One night I came to work and I was very sick. I’m a night auditor at a hotel and when I came to work that night, the lady I was relieving noticed my yellow skin and told me I needed to go to the hospital. I told her “I can’t afford it.” She responded by saying “You’ll go or you’ll die.” I knew by how I felt that she was right – this medical problem wasn’t going away until I went away, like dead, or get professional help.  I already figured what was wrong with me before that night because I had googled my symptoms; which many who can’t afford doctors will do – self-diagnose you might say.

I decided to try to get through the night and maybe I’d go to the hospital in the morning.  Unfortunately, I got to the point of almost passing out and knew I needed to get help. I called the assistant manager who came in to relieve me and I had the security guard take me to the emergency room. The emergency room medical staff took my vitals and I gave them a urine sample. It didn’t take them long to decide they would be keeping me and immediately hooked me up to an iv to get my blood cleaned out. I stayed for six days and six months later I had my gall bladder removed.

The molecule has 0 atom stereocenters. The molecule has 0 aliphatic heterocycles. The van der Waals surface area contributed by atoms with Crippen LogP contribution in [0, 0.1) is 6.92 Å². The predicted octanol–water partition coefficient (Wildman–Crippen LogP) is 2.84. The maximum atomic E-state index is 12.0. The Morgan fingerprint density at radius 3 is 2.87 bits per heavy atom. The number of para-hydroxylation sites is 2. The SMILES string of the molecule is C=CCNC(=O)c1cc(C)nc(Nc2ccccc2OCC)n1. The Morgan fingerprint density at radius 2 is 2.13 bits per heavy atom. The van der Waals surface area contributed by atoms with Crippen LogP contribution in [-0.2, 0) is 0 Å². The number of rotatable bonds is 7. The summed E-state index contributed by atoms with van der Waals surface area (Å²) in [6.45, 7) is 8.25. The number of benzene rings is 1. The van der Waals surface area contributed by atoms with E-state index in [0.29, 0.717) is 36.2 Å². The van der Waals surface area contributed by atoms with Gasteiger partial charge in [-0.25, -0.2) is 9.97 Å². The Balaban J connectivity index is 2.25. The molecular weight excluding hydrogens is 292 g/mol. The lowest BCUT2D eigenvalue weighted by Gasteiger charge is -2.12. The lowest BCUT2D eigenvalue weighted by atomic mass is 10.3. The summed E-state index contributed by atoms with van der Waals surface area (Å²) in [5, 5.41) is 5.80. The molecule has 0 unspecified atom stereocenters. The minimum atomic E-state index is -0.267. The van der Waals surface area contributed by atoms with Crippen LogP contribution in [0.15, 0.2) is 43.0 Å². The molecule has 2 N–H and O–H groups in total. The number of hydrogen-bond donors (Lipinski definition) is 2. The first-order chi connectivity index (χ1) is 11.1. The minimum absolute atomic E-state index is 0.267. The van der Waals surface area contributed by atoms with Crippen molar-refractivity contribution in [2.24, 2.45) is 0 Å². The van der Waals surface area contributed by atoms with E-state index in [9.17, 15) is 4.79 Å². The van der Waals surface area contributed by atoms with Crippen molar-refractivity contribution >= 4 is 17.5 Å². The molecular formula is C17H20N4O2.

Because of my income level, I was able to get some charity to help me out with some of the cost but I still ended up being billed for over $7,000 and the loss of work time.  I am still paying that bill and will for the next few years. It could have been worse and it could have been even a more major medical crisis. I do know if I faced another one, I couldn’t pay for it. The cost would end up being paid by the hospital or some type of charity or through Medicaid and government tax dollars. It would ruin me completely financially. But it will have to be paid and that kind of cost is what runs the cost of health care up for everyone else. If I don’t pay it, someone else will.

So yes, the health care mandate is a conservative idea and always has been. Everyone takes responsibility for their own health care cost and not let their inability to pay raise the cost for everyone who does pay. I don’t believe it’s the best way to solve our health care needs in this country – a single-payer system would be better and much more of a liberal idea. But a mandate for everyone to have health insurance at least helps us all pay for the cost of health care and gives health care to at least 30 million more Americans. It’s a much more responsible thing for us to do and it will help us hopefully get to the point that the cost of health care will go down so that doesn’t threaten to bankrupt our economy.

Otherwise, we can go back to the old system – those who can afford health care can continue to foot the bill for everyone, including those who can afford it but choose to just wait until they get sick or needs medical care for some reason or the other and shows up at an emergency room, unable to pay. Let’s just hope the U.S. Supreme Court has the foresight to look into the future and realize that this is their chance to do the right thing and the conservative thing, which is to allow the Affordable Care bill to stand, in its entirety.